Permanent Mission of the Russian Federation to the United Nations

Permanent Mission of the Russian Federation to the United Nations

Remarks by Ambassador Vassily Nebenzia, Permanent Representative of the Russian Federation to the United Nations, following UNSC meeting on Syria

Q: What are the amendments that you want to add to the press statement?

A: We, together with China, have been asking for something similar on chemical Syria for about four years. Now we saw a draft press statement coming from our partners and we would be ready to adopt one, but not in the way they proposed it, because the aim of their press statement is clear – to accuse the Government of Syria, although it is not mentioned there directly, in the press statement. But mentioning of Chapter VII of the Charter clearly indicates what their real aim is. We unequivocally condemn any use of chemical weapons in Syria, we call for due investigation of alleged use of chemical weapons that were reported recently. We want the independent mechanism, for which we are advocating at the moment, to ensure professional, impartial and objective investigations.

Q: We were just told that your draft resolution is in negotiations. Are there more people moving forward with it?

A: We are in the process of expert consultations on it. It is in that process. The fact that we are consulting on it is already a confirmation, that we are moving somewhere. But will we adopt it finally – we don’t know that yet.

Q: And what kind of changes are UK and the US asking for in your draft?

A: Their stress is on the independence of the mechanism and on its relation to the role of the Security Council in the whole process. We want to ensure that the independent mechanism will not be such mechanism that was called «independent», but was not such in reality. And I would like to stress again we are told as if we killed the JIM. But our partners are too shy to recall that it was them, who technically didn’t use the veto, but used the procedural tricks to kill the mechanism themselves. We wanted to extend it then, but on a new, independent and professional basis.

Q: Is the Sochi process now driving the Geneva process rather that the other way round?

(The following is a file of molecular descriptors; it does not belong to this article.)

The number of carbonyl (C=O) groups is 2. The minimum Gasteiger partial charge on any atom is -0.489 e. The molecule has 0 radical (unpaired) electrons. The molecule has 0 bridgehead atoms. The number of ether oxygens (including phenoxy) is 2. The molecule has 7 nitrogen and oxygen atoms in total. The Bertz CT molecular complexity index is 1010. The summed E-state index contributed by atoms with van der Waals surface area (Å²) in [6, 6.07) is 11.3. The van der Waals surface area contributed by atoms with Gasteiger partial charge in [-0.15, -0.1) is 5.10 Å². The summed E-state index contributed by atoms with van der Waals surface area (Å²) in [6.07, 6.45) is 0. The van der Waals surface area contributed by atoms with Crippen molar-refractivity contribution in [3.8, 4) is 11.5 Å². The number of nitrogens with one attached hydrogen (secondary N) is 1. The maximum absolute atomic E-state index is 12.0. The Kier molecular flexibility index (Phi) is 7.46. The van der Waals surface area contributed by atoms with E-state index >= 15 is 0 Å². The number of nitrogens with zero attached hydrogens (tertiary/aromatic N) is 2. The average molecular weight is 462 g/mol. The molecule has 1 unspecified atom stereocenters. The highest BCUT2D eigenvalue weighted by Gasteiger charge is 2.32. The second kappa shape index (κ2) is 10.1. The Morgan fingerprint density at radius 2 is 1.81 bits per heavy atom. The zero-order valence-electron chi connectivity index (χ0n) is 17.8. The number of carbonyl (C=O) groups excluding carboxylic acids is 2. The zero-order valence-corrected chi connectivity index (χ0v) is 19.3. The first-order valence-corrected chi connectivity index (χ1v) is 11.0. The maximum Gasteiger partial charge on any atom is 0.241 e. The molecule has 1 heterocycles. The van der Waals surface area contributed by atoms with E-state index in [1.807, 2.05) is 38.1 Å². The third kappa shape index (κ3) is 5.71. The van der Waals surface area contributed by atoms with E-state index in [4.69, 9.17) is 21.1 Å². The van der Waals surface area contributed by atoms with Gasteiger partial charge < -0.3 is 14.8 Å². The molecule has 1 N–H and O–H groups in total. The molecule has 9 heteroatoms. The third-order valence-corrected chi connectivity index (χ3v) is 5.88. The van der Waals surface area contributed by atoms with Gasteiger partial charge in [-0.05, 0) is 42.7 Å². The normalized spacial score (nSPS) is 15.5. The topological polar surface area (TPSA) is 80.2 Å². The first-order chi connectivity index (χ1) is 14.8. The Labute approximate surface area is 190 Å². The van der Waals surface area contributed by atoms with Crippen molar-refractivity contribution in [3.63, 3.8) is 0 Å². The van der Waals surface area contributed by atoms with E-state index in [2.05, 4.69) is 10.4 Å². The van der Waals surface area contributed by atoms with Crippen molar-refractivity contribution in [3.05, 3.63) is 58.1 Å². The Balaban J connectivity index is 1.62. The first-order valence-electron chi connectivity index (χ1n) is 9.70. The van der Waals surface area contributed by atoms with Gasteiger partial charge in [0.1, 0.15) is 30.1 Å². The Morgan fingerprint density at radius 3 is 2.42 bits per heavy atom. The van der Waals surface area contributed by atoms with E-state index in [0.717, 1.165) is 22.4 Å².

A: The Sochi process was a major boost for Geneva process, at least we hope it will be. That was admitted both by Staffan de Mistura and the Secretary-General and now it’s up to them to use the results of Sochi. We delivered Sochi to Staffan de Mistura and now it’s his turn to deliver.

Q: I want to ask about the fighter that was downed in Syria and the killing of the pilot. Can you say something about who is behind of the downing of the fighter jet and the killing of the pilot?

A: I don’t have any specific information on that, but I know that these were terrorist groups which are in that area, which are in the area of Idlib. As far as I know most of the groups that are acting there are related to Nusra, but I have no specific information which group was behind.

Q: What kind of rockets or missiles downed it?

A: They say it was a manpad. That’s all I know.

Q: Ambassador, can we ask you about the different issue? What were your emotions in the DC? You have said you will give us your view on what you saw. Were you convinced by the evidence that took you to this military base and showed you this evidence? Were you convinced that it should mean fresh action against Iran? What’s your view on that?

A: I’ve already gave a comment on it. I am not an expert to be convinced. I am the wrong target.

Q: Should you have your weapons experts, what did they tell you?

A: They were not there. I mean, we sent the information we were provided. We were promised to be provided with more information of the issue. We have not received it yet. We sent it to Moscow to study.

Q: What is your general view on Iran support of the Houthi rebels? Is there evidence for that? 

A: Not to my knowledge.